The Cleveland Lake Erie buoy measures weather, waves, and water quality to support environmental studies, including a proposed offshore wind energy project. (Credit: Ed Verhamme/Limnotech, https://www.limno.com/environmental-data-buoys/.)
Over the summer, the Great Lakes Observing System (GLOS), which is dedicated in part to sharing buoy data with the public, got a viral social media boost to their text-a-buoy system. The GLOS texting buoys provide information about water and weather on the Great Lakes for anglers, boaters, and anyone else who wants it, including live video feeds from some buoys. GLOS communications manager Kristin Schrader spoke to EM about why the texting buoys are getting their 15 minutes of fame now—and the benefits these trusty texting sentinels of the lakes offer to humans.
“This feature was designed by our contractor, LimnoTech, to provide a low-tech way for people to get info from the buoys,” explains Schrader. “Even though there is a lot more information available through glbuoys.glos.us, it didn’t exist in the mobile-optimized, phone-friendly format in which it resides today. So if you didn’t have a smartphone, or you found the data hard to look at on your mobile this was a good interim step.”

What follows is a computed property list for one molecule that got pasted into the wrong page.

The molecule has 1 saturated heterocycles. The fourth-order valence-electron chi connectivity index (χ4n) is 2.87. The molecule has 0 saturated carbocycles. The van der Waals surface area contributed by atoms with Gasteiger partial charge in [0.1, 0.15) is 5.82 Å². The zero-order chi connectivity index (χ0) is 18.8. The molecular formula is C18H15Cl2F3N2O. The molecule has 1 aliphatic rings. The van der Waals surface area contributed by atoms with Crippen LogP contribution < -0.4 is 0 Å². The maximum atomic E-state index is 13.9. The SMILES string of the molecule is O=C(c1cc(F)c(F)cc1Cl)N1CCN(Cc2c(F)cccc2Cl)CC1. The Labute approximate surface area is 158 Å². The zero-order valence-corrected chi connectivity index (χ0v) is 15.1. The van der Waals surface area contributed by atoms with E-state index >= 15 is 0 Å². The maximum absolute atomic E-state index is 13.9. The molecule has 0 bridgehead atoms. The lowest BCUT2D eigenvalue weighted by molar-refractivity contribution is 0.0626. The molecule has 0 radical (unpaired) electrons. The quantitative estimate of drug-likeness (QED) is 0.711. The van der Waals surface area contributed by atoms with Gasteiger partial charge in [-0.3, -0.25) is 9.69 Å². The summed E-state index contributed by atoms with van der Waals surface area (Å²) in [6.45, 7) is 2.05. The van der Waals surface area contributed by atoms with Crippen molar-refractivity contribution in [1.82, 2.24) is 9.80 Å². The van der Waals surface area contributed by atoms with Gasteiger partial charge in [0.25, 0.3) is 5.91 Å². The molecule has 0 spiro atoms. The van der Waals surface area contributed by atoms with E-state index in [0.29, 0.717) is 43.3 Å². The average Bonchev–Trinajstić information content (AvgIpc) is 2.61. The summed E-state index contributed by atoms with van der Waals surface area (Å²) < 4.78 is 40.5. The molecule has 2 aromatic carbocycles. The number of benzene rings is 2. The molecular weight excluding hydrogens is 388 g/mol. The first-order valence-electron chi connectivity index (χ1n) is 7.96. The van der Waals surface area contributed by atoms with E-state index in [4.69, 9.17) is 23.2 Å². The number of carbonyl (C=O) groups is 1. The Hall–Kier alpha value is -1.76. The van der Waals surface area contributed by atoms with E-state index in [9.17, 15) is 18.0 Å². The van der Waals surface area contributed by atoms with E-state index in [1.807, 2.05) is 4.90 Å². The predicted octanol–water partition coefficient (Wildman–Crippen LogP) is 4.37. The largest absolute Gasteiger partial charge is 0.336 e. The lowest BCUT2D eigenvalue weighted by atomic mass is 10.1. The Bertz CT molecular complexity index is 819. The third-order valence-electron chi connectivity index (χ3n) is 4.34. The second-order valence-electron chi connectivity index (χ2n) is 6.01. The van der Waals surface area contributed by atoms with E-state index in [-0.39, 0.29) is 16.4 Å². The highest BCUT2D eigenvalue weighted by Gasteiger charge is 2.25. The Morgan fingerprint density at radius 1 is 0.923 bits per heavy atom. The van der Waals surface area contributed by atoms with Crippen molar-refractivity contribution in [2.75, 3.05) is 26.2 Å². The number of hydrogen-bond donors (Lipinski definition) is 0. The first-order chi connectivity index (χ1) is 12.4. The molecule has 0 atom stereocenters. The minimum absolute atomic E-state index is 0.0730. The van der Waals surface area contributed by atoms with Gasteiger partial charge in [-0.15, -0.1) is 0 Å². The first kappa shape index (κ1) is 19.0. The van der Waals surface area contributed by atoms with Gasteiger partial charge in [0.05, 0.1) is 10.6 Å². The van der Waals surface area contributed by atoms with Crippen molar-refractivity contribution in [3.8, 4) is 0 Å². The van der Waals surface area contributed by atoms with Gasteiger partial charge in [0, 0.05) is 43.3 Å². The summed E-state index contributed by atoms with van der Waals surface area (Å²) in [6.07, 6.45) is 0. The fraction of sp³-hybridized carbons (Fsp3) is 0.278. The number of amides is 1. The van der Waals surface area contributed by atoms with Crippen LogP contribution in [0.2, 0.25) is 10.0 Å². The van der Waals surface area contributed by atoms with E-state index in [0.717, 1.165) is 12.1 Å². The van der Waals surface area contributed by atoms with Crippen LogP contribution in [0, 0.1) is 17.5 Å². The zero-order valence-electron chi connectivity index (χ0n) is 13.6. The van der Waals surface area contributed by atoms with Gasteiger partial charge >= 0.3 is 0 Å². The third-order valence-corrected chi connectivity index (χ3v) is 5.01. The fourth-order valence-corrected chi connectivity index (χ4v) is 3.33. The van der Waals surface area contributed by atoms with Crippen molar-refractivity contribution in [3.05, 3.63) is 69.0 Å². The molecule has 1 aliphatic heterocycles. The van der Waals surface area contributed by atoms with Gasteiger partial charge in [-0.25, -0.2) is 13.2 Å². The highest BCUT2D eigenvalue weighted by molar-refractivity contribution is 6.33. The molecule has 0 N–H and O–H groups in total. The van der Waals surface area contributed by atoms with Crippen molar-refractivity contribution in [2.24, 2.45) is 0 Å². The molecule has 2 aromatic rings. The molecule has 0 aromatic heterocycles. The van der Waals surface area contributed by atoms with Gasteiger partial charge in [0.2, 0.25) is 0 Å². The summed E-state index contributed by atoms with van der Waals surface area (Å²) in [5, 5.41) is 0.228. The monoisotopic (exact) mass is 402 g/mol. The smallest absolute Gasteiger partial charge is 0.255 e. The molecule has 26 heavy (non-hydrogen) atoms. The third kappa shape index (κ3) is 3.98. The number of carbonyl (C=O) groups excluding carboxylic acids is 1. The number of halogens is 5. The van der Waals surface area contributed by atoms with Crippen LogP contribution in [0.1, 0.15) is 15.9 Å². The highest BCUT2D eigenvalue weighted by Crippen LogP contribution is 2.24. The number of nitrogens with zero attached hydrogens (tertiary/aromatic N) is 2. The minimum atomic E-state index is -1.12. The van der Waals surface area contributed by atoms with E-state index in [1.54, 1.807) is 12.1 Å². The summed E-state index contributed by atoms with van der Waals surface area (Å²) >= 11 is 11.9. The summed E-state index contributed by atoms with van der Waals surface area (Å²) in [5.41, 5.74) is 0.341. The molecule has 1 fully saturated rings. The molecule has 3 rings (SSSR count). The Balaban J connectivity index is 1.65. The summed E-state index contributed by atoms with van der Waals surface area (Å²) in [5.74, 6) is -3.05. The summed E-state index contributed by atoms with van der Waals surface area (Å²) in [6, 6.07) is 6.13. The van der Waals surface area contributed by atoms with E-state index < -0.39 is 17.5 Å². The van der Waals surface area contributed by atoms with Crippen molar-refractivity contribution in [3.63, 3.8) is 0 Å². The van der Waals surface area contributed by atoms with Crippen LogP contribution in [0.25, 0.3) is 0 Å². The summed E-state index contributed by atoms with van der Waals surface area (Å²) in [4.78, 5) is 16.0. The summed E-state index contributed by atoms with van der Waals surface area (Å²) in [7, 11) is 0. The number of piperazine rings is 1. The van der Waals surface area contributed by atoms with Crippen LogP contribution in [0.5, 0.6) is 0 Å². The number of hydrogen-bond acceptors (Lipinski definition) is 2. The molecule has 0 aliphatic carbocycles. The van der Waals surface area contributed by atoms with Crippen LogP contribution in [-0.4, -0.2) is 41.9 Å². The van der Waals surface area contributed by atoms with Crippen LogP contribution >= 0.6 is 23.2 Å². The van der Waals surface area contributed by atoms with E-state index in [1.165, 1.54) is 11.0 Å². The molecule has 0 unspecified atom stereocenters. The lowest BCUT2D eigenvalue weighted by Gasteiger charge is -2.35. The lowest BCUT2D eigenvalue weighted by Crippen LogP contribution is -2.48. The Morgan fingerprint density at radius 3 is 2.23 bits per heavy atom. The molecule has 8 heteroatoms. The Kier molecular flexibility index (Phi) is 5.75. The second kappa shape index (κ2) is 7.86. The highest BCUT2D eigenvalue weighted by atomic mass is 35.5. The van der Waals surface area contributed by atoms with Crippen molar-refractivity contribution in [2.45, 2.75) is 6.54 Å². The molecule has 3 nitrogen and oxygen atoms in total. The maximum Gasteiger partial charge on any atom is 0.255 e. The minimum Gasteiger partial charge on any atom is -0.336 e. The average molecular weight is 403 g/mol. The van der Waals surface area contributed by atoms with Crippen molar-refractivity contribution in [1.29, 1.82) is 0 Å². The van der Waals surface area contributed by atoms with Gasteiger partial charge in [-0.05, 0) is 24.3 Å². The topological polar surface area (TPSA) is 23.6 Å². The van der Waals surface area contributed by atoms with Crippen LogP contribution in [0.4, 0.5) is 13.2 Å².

The buoys have had texting capacity since about 2014, but they weren’t deployed specifically with this in mind.
“The texting was just a way to fill in for people who didn’t have browser access, nobody thought of it as a replacement,” remarks Schrader. “We did have people using the service, though, since the beginning.”
Over the summer, thanks in part to social media, the buoys got an unusual amount of attention—and that translated into thousands of texts instead of hundreds. The GLOS team was excited by the development and got an additional line for their busy buoys.